Think Gauntlet on Crack
Take No Prisoners, a top-down action game, tries to fill a gap in the action game genre so heavily populated by the first person shooter. It looks like a modern update to the arcade classic Gauntlet, and it plays similarly. The developers at Raven succeed fairly well with the game, offering 3D accelerated graphics that aren’t too shabby as well as plenty of violence, gore, weapons, and enemies. Take No Prisoners is definitely a step towards expanding the action genre and is good, gun-slinging fun at the same time.
You are Slade, a Special Ops commando before the nuclear war. You’re looking for a way out of the radiation filled land, and your salvation can only be found in the Dome. Many people have attempted to reach the Dome but have died on the way. You need to find a way into the Dome to save yourself.
This basic premise plays out well in the game. You can freely go around the world looking for clues and items in your quest to enter the Dome. This freedom of movement suits Take No Prisoners well and lets the player decide what needs to be done instead of being a linear bore-fest. Locations vary from underground sewers to city streets to train stations to zoos. Still, no matter where you are, the goal is the same – blow up everything and find an item.
The graphics in Take No Prisoners are different than what most people are used to. Since it is a top-down game, all the characters are sprites. This really isn’t a problem as they are drawn nicely and scale well. What people aren’t used to is a 3D world that can only be seen from the top. The polygonal worlds are textured well and look great. The sprites for the weapons are decent, but pale to the character sprites and look out of place. Yet the variety of weapons is refreshing – the game boasts 21 weapons and 22 different combat items. Just playing with many of the weapons is fun, and watching them send the enemies’ blood flying is also just as good a diversion.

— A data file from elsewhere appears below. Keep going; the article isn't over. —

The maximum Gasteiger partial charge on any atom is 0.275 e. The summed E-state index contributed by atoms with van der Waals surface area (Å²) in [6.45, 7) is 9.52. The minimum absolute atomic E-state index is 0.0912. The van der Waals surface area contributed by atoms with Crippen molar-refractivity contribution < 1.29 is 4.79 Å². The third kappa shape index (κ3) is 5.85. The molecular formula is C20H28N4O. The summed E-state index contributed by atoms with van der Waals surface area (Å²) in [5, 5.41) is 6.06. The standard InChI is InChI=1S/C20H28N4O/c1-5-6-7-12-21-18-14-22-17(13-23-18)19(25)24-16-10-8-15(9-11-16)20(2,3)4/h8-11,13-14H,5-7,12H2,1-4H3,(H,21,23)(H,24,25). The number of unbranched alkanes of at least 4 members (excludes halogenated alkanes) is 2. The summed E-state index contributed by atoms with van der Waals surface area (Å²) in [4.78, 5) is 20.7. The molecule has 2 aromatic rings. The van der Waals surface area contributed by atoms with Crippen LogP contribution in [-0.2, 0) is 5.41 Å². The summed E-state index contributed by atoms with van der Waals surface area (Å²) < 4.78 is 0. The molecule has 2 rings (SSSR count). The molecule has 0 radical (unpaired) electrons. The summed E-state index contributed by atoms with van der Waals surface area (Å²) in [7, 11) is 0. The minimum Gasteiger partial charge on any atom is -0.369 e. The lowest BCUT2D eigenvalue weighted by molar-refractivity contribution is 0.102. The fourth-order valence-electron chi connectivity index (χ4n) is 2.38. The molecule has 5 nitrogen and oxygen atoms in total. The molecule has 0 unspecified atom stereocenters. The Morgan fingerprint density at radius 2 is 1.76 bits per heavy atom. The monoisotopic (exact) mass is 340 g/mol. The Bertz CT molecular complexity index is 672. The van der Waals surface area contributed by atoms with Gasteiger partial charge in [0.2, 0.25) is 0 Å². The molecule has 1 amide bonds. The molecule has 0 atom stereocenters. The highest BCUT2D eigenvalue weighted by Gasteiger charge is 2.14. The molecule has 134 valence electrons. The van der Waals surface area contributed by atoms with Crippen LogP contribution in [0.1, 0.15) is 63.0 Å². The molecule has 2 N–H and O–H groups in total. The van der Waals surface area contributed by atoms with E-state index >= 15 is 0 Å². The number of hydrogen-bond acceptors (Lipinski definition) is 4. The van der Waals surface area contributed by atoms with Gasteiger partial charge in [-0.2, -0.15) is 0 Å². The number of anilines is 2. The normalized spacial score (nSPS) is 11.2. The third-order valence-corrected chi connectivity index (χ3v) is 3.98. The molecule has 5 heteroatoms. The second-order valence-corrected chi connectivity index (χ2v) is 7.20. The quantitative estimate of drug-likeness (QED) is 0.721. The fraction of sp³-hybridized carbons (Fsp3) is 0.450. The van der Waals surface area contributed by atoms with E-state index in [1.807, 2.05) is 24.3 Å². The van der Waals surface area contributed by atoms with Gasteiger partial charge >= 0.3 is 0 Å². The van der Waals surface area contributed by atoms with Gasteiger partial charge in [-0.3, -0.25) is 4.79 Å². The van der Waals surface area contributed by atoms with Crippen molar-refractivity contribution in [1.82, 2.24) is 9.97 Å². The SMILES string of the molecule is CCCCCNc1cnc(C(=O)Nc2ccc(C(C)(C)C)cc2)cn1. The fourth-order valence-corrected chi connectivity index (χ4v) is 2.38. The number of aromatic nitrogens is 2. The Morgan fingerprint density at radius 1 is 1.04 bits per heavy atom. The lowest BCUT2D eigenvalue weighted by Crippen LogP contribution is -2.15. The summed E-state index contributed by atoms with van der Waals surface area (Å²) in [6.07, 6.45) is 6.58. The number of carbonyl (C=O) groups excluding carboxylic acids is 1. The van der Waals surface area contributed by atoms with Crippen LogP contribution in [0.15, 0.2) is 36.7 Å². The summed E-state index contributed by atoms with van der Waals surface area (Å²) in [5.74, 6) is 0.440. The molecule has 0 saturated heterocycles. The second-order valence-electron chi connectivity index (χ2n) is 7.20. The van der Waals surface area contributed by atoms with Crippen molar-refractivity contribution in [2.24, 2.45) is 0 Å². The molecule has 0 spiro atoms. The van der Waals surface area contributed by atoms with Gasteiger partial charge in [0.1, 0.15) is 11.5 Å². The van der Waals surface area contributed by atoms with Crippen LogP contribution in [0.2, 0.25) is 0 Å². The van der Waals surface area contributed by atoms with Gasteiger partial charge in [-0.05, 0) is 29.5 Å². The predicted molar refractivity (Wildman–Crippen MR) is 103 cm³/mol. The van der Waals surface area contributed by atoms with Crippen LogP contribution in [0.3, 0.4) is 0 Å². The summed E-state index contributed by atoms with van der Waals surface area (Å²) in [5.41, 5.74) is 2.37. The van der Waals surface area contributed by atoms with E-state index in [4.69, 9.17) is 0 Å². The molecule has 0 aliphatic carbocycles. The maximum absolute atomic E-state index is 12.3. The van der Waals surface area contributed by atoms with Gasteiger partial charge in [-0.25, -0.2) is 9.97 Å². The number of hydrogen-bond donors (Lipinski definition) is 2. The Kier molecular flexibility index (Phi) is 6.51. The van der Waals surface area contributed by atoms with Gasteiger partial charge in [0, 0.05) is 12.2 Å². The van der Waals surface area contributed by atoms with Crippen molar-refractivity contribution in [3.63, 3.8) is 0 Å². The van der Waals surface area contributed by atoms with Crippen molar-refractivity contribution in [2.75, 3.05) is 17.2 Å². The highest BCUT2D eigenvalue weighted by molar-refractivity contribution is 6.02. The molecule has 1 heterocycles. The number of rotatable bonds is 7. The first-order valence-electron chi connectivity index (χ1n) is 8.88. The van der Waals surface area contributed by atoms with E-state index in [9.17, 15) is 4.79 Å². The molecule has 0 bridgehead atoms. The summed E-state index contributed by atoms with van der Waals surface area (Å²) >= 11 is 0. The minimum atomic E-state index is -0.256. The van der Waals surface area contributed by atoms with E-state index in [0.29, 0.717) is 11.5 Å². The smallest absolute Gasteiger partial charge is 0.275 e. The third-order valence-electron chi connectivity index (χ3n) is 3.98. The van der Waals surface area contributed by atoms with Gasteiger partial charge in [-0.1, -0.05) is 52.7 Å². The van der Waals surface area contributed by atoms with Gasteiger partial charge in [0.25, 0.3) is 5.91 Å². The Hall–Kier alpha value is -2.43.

One added bonus that many games lack is the use of vehicles. Take No Prisoners includes a flying hovercraft, a gun turret, and many others. These vehicles both add strategy and fun to gameplay that could otherwise be repetitive.
The music is notable – it’s not just your usual videogame fluff that repeats incessantly in the background. It fits well into the environment and is composed well. The sound, too, adds a lot of character to the game – blood squirts and machine gun fire are both heard in stereo glory.
Multi-player will remind you of all those times you spent playing Gauntlet in the arcade when you were a kid. You can play over a LAN, a modem, or the Internet in a variety of different game formats. There is the standard deathmatch, hunt the assassin, and arsenal, where everyone gets the same weapons to equal the odds so that you can find out who really is the best. There are four more ways to play multi-player on top of those three, adding a great depth of replay to the game. Duke it out at the Alamo or a variety of other locales in some of the most fun you’ll ever have in a multi-player game.
Still, not everything is hunky-dory. Some of the game’s levels feel repetitive – running through halls doing the tried and true “push-button-get-item” philosophy that has been in effect since Id introduced Wolfenstein all those years back. The art in the menus, while not an important part of the game, seems a little unprofessional, especially since the font used in the info screen appears to have been taken from Autodesk Animator Pro, an old DOS graphics package. The developers must have also seen Star Wars because one of the weapons Slade starts out with is a “battle saber” that looks suspiciously like Luke Skywalker’s light saber. Take No Prisoners is still fun, but these quirks take away from the gaming experience.
Take No Prisoners is a fresh take on the PC action genre. Although it looks a lot like Gauntlet, the PC hasn’t had (to my recollection) a game of this type. And in defining new areas for the PC, it does it well. The multi-player depth is unprecedented (except maybe by the unending configurability of Quake), the sound and music are executed with perfection, and the game’s graphics are darn good. Take No Prisoners is a fun game that stands out in a crowded action market.